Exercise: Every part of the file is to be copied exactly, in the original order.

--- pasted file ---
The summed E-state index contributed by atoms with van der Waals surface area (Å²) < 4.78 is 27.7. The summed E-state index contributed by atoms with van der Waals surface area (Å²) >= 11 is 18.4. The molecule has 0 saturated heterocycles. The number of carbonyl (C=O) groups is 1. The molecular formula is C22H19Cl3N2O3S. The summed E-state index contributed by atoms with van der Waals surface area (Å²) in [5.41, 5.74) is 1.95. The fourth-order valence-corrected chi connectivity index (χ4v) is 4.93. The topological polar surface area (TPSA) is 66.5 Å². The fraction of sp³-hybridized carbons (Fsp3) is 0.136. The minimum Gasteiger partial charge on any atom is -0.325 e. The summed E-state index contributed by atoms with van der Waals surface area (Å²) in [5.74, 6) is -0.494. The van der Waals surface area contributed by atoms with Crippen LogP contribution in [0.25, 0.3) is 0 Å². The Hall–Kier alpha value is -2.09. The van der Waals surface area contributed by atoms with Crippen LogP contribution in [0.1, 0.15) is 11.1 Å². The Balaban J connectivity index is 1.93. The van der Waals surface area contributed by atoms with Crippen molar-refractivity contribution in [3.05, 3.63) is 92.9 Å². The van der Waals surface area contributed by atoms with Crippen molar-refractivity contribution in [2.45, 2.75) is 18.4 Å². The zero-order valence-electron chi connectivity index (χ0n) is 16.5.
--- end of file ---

The summed E-state index contributed by atoms with van der Waals surface area (Å²) < 4.78 is 27.7. The summed E-state index contributed by atoms with van der Waals surface area (Å²) >= 11 is 18.4. The molecule has 0 saturated heterocycles. The number of carbonyl (C=O) groups is 1. The molecular formula is C22H19Cl3N2O3S. The summed E-state index contributed by atoms with van der Waals surface area (Å²) in [5.41, 5.74) is 1.95. The fourth-order valence-corrected chi connectivity index (χ4v) is 4.93. The topological polar surface area (TPSA) is 66.5 Å². The fraction of sp³-hybridized carbons (Fsp3) is 0.136. The minimum Gasteiger partial charge on any atom is -0.325 e. The summed E-state index contributed by atoms with van der Waals surface area (Å²) in [5.74, 6) is -0.494. The van der Waals surface area contributed by atoms with Crippen LogP contribution in [0.25, 0.3) is 0 Å². The Hall–Kier alpha value is -2.09. The van der Waals surface area contributed by atoms with Crippen LogP contribution in [0.1, 0.15) is 11.1 Å². The Balaban J connectivity index is 1.93. The van der Waals surface area contributed by atoms with Crippen molar-refractivity contribution in [3.05, 3.63) is 92.9 Å². The van der Waals surface area contributed by atoms with Crippen molar-refractivity contribution in [2.45, 2.75) is 18.4 Å². The zero-order valence-electron chi connectivity index (χ0n) is 16.5.